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So umm, a couple months ago I was lazy and used mods like Kerbal Engineer for data readings. Soon I became interested in collecting those data values myself. Soooo I headed to the cheat sheat in the KSP wiki. I learn’t ‘The Rocket Equation’ quite easily and then moved onto TWR. But whenever I plugged in the numbers it would turn out wrong. So I spent hourrs
trying to solve this problem with no results. Here is the formula off the wiki:

eb56e634c4b30235deeaf0a0708fbfcf.png

Where 

Ft is thrust 

m is mass

g is the gravitational acceleration 

I’m also using a scientific calculator for these calculations. Any help would be appreciated whatsoever!!!:)

Edited by Shadow Wolf56

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1 hour ago, Shadow Wolf56 said:

So umm, a couple months ago I was lazy and used mods like Kerbal Engineer for data readings. Soon I became interested in collecting those data values myself. Soooo I headed to the cheat sheat in the KSP wiki. I learn’t ‘The Rocket Equation’ quite easily and then moved onto TWR. But whenever I plugged in the numbers it would turn out wrong. So I spent hourrs
trying to solve this problem with no results. Here is the formula off the wiki:

eb56e634c4b30235deeaf0a0708fbfcf.png

Where 

Ft is thrust 

m is mass

g is the gravitational constant

I’m also using a scientific calculator for these calculations. Any help would be appreciated whatsoever!!!:)

Can you give an example of a calculation that has gone wrong? 

Seems wierd that you'd get stuck on TWR if you can manage the rocket equation.

 

EDIT: wait, g is the acceleration due to gravity at sea level (i.e 9.81 ms^-2), are you using that or the gravitational constant, G?

Edited by Steel

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Yeah i put 9.81 into it @Steel @Lukaszenko

Here is what my calculator calculates

6*200(this is for Kerbal X)+1500/130.94*9.81= 1312.3797

???

I couldn’t get pics because I forgot how to:confused:

 

Edited by Shadow Wolf56

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43 minutes ago, Shadow Wolf56 said:

Yeah i put 9.81 into it @Steel @Lukaszenko

Here is what my calculator calculates

6*200(this is for Kerbal X)+1500/130.94*9.81= 1312.3797

???

I couldn’t get pics because I forgot how to:confused:

 

Make sure you're putting brackets around everything to make sure the operations are being carried out in the correct order.

(6*200+1500)/(130.94*9.81) = 2.10

 

The way you have input it, the calculator is doing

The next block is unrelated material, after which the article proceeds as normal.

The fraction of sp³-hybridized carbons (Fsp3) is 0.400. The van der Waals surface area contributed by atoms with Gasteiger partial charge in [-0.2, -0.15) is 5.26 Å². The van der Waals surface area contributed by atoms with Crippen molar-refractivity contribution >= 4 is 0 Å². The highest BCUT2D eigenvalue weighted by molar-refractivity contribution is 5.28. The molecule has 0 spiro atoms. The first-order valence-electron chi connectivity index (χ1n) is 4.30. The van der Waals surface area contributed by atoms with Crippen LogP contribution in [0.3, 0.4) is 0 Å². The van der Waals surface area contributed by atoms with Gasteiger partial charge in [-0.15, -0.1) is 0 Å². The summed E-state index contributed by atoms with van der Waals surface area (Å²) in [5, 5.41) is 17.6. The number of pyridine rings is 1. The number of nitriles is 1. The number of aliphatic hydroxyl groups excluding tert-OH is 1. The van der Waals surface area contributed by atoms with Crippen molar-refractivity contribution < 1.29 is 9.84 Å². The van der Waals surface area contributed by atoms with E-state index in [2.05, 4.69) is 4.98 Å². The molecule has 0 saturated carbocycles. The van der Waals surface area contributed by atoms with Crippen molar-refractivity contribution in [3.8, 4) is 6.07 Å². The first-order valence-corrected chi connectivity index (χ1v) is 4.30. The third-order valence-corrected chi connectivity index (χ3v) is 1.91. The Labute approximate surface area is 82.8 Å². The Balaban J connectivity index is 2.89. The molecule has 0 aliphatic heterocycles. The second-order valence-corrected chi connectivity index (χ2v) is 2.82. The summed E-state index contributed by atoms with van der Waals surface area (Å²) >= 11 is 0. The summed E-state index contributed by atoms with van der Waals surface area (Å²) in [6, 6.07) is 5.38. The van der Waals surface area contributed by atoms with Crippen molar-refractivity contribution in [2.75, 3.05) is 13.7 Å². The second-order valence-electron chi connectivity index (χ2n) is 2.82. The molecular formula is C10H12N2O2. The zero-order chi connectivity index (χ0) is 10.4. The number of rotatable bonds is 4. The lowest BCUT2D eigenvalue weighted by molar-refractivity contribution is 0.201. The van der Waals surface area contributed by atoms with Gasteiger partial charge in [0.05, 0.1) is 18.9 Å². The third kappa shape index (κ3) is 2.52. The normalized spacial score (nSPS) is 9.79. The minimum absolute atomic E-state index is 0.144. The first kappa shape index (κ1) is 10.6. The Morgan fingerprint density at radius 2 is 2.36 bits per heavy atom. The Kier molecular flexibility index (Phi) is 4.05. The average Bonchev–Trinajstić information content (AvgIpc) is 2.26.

(6*200) + (1500/130.94) *9.81 = 1312...

because of BIDMAS (or sometimes PIDMAS).

Edited by Steel

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Tip: instead of doing thrust / (mass * gravity), you can do thrust / mass / gravity. It's easier to memorize, easier to enter into a calculator, and gives the exact same result.

But you still need to correctly set brackets around the addition of individual thrust values, just as @Steel said. IMHO, just do the addition first and then use the result from that as a single number for thrust. Troubleshooting math problems is all about reducing unnecessary complexity.

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I think I know what happened. Your calculator cares about order of operations. Make sure to put brackets where required.

Your calculator is doing is this: (6*200)+(1500/130.94*9.81), which equals 1312.37971...

What you really want to do is this: (6*200+1500)/(130.94*9.81), which equals 2.10195.

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10 hours ago, Steel said:

Make sure you're putting brackets around everything to make sure the operations are being carried out in the correct order.

(6*200+1500)/(130.94*9.81) = 2.10

 

The way you have input it, the calculator is doing

(6*200) + (1500/130.94) *9.81 = 1312...

because of BIDMAS (or sometimes PIDMAS).

Ok, this might work!!!

EDIT: Thanks guys, my calculator now is doing the right thing!

 

 

 

 

Edited by Shadow Wolf56

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17 minutes ago, Shadow Wolf56 said:

Ok, this might work!!!

EDIT: Thanks guys, my calculator now is doing the right thing!

 

 

 

 

What I've found over the years is that it's good practice, whenever you do a fraction, to put the top and bottom halves into their own brackets, even if it's not necessary. Avoids a lot of annoying mistakes

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